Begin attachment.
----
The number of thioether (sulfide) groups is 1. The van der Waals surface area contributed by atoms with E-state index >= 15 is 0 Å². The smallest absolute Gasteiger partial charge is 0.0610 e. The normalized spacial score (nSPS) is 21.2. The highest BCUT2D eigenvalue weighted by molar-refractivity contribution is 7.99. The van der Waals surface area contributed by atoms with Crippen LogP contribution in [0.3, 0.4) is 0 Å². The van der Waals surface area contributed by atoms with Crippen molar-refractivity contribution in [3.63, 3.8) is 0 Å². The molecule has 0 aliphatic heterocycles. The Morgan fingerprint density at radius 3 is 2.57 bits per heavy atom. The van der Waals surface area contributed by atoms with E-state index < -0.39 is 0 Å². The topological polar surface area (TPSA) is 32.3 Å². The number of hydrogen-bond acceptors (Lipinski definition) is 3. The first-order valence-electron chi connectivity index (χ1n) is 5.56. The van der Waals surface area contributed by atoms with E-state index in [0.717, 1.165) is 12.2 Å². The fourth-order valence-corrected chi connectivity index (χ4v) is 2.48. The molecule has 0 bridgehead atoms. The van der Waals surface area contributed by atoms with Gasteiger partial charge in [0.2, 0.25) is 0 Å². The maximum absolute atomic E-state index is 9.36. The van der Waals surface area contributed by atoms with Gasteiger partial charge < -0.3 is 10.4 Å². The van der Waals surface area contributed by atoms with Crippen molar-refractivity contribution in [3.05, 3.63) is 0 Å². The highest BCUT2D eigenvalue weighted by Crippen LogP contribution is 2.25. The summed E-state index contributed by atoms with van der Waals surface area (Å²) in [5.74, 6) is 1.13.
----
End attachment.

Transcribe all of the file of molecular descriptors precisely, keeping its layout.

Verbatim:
The number of thioether (sulfide) groups is 1. The van der Waals surface area contributed by atoms with E-state index >= 15 is 0 Å². The smallest absolute Gasteiger partial charge is 0.0610 e. The normalized spacial score (nSPS) is 21.2. The highest BCUT2D eigenvalue weighted by molar-refractivity contribution is 7.99. The van der Waals surface area contributed by atoms with Crippen LogP contribution in [0.3, 0.4) is 0 Å². The van der Waals surface area contributed by atoms with Crippen molar-refractivity contribution in [3.63, 3.8) is 0 Å². The molecule has 0 aliphatic heterocycles. The Morgan fingerprint density at radius 3 is 2.57 bits per heavy atom. The van der Waals surface area contributed by atoms with E-state index < -0.39 is 0 Å². The topological polar surface area (TPSA) is 32.3 Å². The number of hydrogen-bond acceptors (Lipinski definition) is 3. The first-order valence-electron chi connectivity index (χ1n) is 5.56. The van der Waals surface area contributed by atoms with E-state index in [0.717, 1.165) is 12.2 Å². The fourth-order valence-corrected chi connectivity index (χ4v) is 2.48. The molecule has 0 bridgehead atoms. The van der Waals surface area contributed by atoms with Gasteiger partial charge in [0.2, 0.25) is 0 Å². The maximum absolute atomic E-state index is 9.36. The van der Waals surface area contributed by atoms with Gasteiger partial charge < -0.3 is 10.4 Å². The van der Waals surface area contributed by atoms with Crippen molar-refractivity contribution in [3.05, 3.63) is 0 Å². The highest BCUT2D eigenvalue weighted by Crippen LogP contribution is 2.25. The summed E-state index contributed by atoms with van der Waals surface area (Å²) in [5.74, 6) is 1.13.